Next, you install the Norton Family software on any device that the child uses, other than a Mac. Norton provides links to its Windows, iOS and Android apps. Once the app is installed on a child’s device, you simply sign into your parental account and then select the appropriate child for that device.
Neither Android nor iOS let you grant permanent location privileges to any app in the pop-up dialog box you get during initial installation. You’ll need to go to the settings menu after installation and toggle Norton Family’s location privilege to “always.”
Norton Family: Parental interface
Norton had made a full update to the Norton Family parental web portal when I last reviewed the app, and that redesign remains in place. It is considerably better than what Norton had before, but I still find it to be too convoluted and dated despite the new coat of paint.
The mobile apps are even worse, so I would strongly recommend that you turn to the web portal for anything other than minor tasks or checking on an alert.
The parental-control portal gives you a tabbed interface when you load it up, showing any recent alerts for each child. It then has a tab for each child or the option to add a new child.
Clicking on a child’s tab gives you an overview of six categories: web, time, mobile app, location, search and video. You have quick access to toggling on School Time, which I’ll explain later, or Instant Lock, which immediately shuts down a child’s access to their device.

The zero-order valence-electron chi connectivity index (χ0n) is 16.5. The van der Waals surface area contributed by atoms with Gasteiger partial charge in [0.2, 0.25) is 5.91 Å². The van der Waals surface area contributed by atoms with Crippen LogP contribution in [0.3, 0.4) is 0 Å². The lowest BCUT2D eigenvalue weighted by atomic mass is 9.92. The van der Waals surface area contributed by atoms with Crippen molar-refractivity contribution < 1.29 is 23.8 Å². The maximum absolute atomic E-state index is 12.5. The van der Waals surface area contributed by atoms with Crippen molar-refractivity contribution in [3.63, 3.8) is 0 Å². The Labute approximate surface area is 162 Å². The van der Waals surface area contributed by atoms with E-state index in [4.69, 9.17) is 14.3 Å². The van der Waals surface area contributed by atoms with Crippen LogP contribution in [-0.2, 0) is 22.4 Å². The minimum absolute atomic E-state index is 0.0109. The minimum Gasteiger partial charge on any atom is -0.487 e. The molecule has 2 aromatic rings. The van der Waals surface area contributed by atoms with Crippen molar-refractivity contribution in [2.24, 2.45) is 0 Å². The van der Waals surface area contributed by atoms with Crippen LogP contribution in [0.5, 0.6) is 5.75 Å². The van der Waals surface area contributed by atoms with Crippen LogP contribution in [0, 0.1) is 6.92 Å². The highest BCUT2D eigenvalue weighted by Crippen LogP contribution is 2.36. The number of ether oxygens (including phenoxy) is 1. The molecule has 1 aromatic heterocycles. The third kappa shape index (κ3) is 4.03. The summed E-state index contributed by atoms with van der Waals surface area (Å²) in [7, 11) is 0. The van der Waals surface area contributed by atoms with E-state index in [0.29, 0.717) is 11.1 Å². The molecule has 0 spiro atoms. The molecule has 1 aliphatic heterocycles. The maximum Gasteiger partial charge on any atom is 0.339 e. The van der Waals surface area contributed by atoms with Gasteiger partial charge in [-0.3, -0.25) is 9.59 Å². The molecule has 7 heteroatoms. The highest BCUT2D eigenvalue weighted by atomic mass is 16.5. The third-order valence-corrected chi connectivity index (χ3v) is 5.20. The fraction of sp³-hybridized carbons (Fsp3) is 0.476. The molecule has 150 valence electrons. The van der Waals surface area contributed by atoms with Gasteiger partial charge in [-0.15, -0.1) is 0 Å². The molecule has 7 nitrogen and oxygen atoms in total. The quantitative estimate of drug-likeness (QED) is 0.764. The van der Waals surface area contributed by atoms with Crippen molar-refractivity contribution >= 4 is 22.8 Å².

Instant lock worked great on both the Google Pixel 4XL and the iPhone 12 I used for testing. It wasn’t able to block everything on iOS, but it was able to make all but the core Apple apps disappear.
The web portal is fine as a quick way to see what’s going on with your kids’ activity that day, but I’d prefer something like an overall activity feed that would let me simply jump into each section individually. Needing to click on the relatively small gear icon to change the settings for a section is unnecessary, the names of the categories should be hyperlinks to those sections.
Norton Family: App management
Norton Family’s app management works only on Android, but it does work very well. The parental web portal gives you a full list of the apps installed on your child’s device, and this allows you to toggle any of their apps to “blocked.”
Unlike some parental-control apps, blocking an app in Norton Family doesn’t make the app disappear from the child’s device. Instead, the block behaves a web filter, popping up a full- screen notification on the child’s device indicating that the app is blocked.
My one complaint is that this feature can take quite a while to go into effect. While my “child” test device immediately registered that I had blocked a few apps, it didn’t begin to block them until about 30 minutes later.
I tested this on multiple occasions and saw a roughly similar delay each time. This shouldn’t be a major concern, but it’s worth noting if you have an app that you want blocked or removed immediately, there will be a time lag.
Norton Family: Web filtering